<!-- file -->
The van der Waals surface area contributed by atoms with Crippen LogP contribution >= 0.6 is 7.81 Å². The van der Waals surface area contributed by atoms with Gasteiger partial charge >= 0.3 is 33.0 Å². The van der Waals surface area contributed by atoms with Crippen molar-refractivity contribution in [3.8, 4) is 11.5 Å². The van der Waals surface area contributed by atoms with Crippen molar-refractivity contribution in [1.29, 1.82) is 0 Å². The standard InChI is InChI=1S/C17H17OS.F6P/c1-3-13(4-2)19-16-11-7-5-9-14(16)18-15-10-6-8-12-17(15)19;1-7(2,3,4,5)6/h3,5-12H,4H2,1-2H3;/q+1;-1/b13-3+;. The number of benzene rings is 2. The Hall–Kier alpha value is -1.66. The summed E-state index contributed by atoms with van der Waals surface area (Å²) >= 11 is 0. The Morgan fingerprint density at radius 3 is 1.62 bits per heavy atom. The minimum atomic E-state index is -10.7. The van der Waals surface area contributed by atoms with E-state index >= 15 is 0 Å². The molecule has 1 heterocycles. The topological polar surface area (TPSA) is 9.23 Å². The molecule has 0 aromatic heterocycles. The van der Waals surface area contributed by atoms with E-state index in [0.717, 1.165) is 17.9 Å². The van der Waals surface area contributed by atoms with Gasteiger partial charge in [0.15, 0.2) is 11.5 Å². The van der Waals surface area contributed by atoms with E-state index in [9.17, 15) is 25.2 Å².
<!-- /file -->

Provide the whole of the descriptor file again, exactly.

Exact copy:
The van der Waals surface area contributed by atoms with Crippen LogP contribution >= 0.6 is 7.81 Å². The van der Waals surface area contributed by atoms with Gasteiger partial charge >= 0.3 is 33.0 Å². The van der Waals surface area contributed by atoms with Crippen molar-refractivity contribution in [3.8, 4) is 11.5 Å². The van der Waals surface area contributed by atoms with Crippen molar-refractivity contribution in [1.29, 1.82) is 0 Å². The standard InChI is InChI=1S/C17H17OS.F6P/c1-3-13(4-2)19-16-11-7-5-9-14(16)18-15-10-6-8-12-17(15)19;1-7(2,3,4,5)6/h3,5-12H,4H2,1-2H3;/q+1;-1/b13-3+;. The number of benzene rings is 2. The Hall–Kier alpha value is -1.66. The summed E-state index contributed by atoms with van der Waals surface area (Å²) >= 11 is 0. The Morgan fingerprint density at radius 3 is 1.62 bits per heavy atom. The minimum atomic E-state index is -10.7. The van der Waals surface area contributed by atoms with E-state index >= 15 is 0 Å². The molecule has 1 heterocycles. The topological polar surface area (TPSA) is 9.23 Å². The molecule has 0 aromatic heterocycles. The van der Waals surface area contributed by atoms with E-state index in [0.717, 1.165) is 17.9 Å². The van der Waals surface area contributed by atoms with Gasteiger partial charge in [0.15, 0.2) is 11.5 Å². The van der Waals surface area contributed by atoms with E-state index in [9.17, 15) is 25.2 Å².